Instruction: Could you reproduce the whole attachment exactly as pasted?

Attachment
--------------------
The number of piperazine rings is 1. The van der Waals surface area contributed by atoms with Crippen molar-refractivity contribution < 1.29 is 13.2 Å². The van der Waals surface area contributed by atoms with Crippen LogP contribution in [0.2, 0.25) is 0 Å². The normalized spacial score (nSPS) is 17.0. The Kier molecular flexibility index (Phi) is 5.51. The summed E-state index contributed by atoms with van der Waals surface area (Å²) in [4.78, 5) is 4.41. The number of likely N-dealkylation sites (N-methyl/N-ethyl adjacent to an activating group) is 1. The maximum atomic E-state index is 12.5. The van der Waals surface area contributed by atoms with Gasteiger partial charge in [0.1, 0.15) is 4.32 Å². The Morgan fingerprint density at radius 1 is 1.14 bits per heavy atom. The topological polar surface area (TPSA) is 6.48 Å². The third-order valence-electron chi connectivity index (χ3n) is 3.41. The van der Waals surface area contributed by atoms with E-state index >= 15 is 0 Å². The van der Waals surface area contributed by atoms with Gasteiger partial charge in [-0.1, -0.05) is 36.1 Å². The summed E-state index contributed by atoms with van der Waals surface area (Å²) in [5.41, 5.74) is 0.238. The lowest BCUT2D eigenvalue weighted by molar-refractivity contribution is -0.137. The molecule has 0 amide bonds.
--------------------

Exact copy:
The number of piperazine rings is 1. The van der Waals surface area contributed by atoms with Crippen molar-refractivity contribution < 1.29 is 13.2 Å². The van der Waals surface area contributed by atoms with Crippen LogP contribution in [0.2, 0.25) is 0 Å². The normalized spacial score (nSPS) is 17.0. The Kier molecular flexibility index (Phi) is 5.51. The summed E-state index contributed by atoms with van der Waals surface area (Å²) in [4.78, 5) is 4.41. The number of likely N-dealkylation sites (N-methyl/N-ethyl adjacent to an activating group) is 1. The maximum atomic E-state index is 12.5. The van der Waals surface area contributed by atoms with Gasteiger partial charge in [0.1, 0.15) is 4.32 Å². The Morgan fingerprint density at radius 1 is 1.14 bits per heavy atom. The topological polar surface area (TPSA) is 6.48 Å². The third-order valence-electron chi connectivity index (χ3n) is 3.41. The van der Waals surface area contributed by atoms with E-state index >= 15 is 0 Å². The van der Waals surface area contributed by atoms with Gasteiger partial charge in [-0.1, -0.05) is 36.1 Å². The summed E-state index contributed by atoms with van der Waals surface area (Å²) in [5.41, 5.74) is 0.238. The lowest BCUT2D eigenvalue weighted by molar-refractivity contribution is -0.137. The molecule has 0 amide bonds.